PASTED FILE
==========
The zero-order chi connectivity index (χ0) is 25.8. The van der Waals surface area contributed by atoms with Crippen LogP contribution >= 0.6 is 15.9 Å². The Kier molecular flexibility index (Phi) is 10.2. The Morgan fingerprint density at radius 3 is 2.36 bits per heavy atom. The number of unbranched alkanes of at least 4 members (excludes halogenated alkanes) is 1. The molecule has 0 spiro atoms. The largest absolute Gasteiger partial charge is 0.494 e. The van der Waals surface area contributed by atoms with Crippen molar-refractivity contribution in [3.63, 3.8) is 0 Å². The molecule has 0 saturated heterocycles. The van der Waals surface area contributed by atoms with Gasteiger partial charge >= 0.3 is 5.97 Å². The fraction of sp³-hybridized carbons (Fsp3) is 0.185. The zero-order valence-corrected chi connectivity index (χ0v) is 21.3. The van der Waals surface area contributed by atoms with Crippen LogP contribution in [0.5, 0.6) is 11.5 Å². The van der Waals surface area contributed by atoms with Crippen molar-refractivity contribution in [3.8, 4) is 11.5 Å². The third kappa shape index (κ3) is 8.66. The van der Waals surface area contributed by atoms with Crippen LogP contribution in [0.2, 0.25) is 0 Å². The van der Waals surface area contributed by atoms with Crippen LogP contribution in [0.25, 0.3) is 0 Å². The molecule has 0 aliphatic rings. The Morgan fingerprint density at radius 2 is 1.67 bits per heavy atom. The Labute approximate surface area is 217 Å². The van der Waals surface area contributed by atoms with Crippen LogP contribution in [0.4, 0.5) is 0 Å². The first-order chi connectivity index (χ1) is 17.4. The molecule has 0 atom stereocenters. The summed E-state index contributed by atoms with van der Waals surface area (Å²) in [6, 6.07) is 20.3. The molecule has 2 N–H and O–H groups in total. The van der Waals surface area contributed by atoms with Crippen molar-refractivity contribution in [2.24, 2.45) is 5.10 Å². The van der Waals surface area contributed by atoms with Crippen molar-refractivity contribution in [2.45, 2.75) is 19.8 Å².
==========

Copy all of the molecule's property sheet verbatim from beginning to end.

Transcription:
The zero-order chi connectivity index (χ0) is 25.8. The van der Waals surface area contributed by atoms with Crippen LogP contribution >= 0.6 is 15.9 Å². The Kier molecular flexibility index (Phi) is 10.2. The Morgan fingerprint density at radius 3 is 2.36 bits per heavy atom. The number of unbranched alkanes of at least 4 members (excludes halogenated alkanes) is 1. The molecule has 0 spiro atoms. The largest absolute Gasteiger partial charge is 0.494 e. The van der Waals surface area contributed by atoms with Crippen molar-refractivity contribution in [3.63, 3.8) is 0 Å². The molecule has 0 saturated heterocycles. The van der Waals surface area contributed by atoms with Gasteiger partial charge >= 0.3 is 5.97 Å². The fraction of sp³-hybridized carbons (Fsp3) is 0.185. The zero-order valence-corrected chi connectivity index (χ0v) is 21.3. The van der Waals surface area contributed by atoms with Crippen LogP contribution in [0.5, 0.6) is 11.5 Å². The van der Waals surface area contributed by atoms with Crippen molar-refractivity contribution in [3.8, 4) is 11.5 Å². The third kappa shape index (κ3) is 8.66. The van der Waals surface area contributed by atoms with Crippen LogP contribution in [0.2, 0.25) is 0 Å². The van der Waals surface area contributed by atoms with Crippen LogP contribution in [0.25, 0.3) is 0 Å². The molecule has 0 aliphatic rings. The Morgan fingerprint density at radius 2 is 1.67 bits per heavy atom. The Labute approximate surface area is 217 Å². The van der Waals surface area contributed by atoms with Crippen LogP contribution in [0.4, 0.5) is 0 Å². The first-order chi connectivity index (χ1) is 17.4. The molecule has 0 atom stereocenters. The summed E-state index contributed by atoms with van der Waals surface area (Å²) in [6, 6.07) is 20.3. The molecule has 2 N–H and O–H groups in total. The van der Waals surface area contributed by atoms with Crippen molar-refractivity contribution in [2.24, 2.45) is 5.10 Å². The van der Waals surface area contributed by atoms with Crippen molar-refractivity contribution in [2.45, 2.75) is 19.8 Å².